So while Ms Sturgeon’s proposals sound interesting and reasonable – a second Scottish TV channel, a second Scottish English language radio channel, and a federal structure for the BBC entailing a Scottish (and Welsh, English, Ulster) governance boards operating under a UK-wide board – I’m suspicious of them.
I’m equally suspicious of Mr Whittingdale’s review which, from the questions he has posed about whether it should be doing all of the things it now does, strongly suggest that he wants to slim it down. Already you can see a looming clash between a Scottish Government which apparently wants the BBC to expand and a UK one which wants it to shrink.
That leads, inevitably, to a row about money. In the independence white paper, the SNP noted that licence fees paid in Scotland added up to £320 million, but BBC Scotland spent only £200 million.
Many Nationalists regard this as an affront, somewhat ignoring the fact that the £120 million “deficit” is spent on things such as Radios 1-4, web-based text and programme services, the iPlayer, and many other things which Scots enjoy, never mind EastEnders. A share of the cost, including for the World Service, must come from Scotland.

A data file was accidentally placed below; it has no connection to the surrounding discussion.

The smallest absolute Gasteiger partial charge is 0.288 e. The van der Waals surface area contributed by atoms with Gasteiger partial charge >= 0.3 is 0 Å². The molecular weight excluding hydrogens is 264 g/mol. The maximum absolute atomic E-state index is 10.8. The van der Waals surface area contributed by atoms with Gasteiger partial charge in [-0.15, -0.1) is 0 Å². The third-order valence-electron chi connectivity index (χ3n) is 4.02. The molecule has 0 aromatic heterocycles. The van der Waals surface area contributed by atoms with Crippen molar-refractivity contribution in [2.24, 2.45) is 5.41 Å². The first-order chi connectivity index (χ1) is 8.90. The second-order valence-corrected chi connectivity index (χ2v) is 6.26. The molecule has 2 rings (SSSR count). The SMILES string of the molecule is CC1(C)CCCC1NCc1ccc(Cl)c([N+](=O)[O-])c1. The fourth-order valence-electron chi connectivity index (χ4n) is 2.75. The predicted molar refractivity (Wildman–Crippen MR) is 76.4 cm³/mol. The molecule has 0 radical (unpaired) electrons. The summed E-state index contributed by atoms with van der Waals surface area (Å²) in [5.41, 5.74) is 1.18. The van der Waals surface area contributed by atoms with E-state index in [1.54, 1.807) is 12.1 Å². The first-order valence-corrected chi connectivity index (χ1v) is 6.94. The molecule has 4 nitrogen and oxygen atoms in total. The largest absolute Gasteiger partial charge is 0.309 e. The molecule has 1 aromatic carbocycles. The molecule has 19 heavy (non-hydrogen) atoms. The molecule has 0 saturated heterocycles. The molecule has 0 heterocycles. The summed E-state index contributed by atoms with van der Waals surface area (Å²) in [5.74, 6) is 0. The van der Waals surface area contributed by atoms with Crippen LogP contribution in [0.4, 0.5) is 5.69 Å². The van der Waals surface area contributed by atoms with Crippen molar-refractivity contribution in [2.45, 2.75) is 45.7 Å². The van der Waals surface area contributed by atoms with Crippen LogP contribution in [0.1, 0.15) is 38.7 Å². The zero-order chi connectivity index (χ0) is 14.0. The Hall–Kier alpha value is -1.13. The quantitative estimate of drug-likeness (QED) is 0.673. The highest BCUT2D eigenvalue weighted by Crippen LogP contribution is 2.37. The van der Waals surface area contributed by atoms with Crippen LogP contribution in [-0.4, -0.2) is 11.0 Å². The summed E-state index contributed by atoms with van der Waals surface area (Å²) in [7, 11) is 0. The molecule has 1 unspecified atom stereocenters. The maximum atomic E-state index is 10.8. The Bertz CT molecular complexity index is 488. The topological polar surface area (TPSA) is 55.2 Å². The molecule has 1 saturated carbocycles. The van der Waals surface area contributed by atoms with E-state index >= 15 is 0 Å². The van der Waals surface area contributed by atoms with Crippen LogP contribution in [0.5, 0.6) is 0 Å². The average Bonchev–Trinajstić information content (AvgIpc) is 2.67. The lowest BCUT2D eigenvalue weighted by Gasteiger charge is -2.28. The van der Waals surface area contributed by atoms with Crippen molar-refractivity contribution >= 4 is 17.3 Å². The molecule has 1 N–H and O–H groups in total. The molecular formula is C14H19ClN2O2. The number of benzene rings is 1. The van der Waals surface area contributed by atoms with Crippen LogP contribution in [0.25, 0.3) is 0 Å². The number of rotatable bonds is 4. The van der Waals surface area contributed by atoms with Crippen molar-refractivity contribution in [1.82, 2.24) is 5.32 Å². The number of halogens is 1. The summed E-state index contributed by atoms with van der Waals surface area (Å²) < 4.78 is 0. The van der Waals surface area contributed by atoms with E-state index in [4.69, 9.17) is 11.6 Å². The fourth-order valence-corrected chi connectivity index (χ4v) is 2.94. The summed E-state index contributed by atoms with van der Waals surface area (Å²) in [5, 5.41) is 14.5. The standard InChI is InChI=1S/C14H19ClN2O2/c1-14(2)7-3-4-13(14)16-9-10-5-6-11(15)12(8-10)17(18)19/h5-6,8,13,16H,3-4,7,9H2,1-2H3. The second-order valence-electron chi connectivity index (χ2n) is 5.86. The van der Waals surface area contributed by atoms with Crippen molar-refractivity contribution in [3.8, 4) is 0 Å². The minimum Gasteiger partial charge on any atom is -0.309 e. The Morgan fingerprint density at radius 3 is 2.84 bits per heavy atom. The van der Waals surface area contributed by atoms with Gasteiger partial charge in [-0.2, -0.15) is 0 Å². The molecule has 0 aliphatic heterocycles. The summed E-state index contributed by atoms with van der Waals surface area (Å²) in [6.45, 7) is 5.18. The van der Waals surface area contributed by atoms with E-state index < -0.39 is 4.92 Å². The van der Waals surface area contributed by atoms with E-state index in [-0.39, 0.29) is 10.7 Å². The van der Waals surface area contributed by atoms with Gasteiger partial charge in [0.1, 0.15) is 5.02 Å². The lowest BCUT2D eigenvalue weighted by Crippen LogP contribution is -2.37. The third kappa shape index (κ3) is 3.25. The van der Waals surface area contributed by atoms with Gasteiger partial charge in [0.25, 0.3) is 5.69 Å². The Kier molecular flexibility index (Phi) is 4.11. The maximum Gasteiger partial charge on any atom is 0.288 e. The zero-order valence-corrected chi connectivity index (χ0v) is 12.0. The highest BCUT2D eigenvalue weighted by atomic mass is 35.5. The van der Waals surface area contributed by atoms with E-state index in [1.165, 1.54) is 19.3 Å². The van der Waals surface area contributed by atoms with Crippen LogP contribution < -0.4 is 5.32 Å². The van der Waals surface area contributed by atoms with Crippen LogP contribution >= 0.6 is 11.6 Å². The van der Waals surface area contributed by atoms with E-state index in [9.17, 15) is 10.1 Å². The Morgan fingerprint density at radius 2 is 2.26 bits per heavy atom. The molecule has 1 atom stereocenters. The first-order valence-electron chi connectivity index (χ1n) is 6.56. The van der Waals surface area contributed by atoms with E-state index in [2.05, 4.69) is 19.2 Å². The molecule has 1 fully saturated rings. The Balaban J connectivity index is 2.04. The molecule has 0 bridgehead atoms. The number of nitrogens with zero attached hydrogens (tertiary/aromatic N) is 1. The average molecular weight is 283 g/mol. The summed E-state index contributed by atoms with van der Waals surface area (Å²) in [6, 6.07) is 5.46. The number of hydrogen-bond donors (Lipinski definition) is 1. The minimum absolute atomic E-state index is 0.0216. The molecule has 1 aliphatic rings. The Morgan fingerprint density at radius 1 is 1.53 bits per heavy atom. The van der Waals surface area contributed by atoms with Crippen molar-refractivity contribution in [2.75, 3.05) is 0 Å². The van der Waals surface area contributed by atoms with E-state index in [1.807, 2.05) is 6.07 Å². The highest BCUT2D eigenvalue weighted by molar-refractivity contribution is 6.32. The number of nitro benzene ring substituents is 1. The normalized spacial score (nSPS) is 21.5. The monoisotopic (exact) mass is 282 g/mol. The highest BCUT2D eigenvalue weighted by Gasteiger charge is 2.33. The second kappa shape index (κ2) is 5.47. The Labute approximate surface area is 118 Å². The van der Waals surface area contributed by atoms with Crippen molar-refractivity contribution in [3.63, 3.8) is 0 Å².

And then there is this Scottish board.
Will we follow the practice of the UK BBC Trust, whose members are appointed by ministers? Can the public trust ministers to appoint people who will bring real value to BBC Scotland? Or are they more likely to be Scottish Government patsies, especially as they will be regularly quizzed by an SNP-dominated Holyrood committee? Is there another way of appointing people which can avoid, as Armando Iannucci has warned, politicians becoming the BBC’s masters?
The potential for this charter renewal to lead to a BBC whose UK output, now greatly valued by Scottish viewers, being severely weakened, but with an increased poor quality Scottish output (please, not more unfunny so-called comedy) seems rather strong. When I see Ms Sturgeon or Mr Whittingdale proposing ways to reduce their influence over the BBC, I’ll believe that they are acting in the public’s interest. Until then, I’ll suspect partisan interest is uppermost in their minds.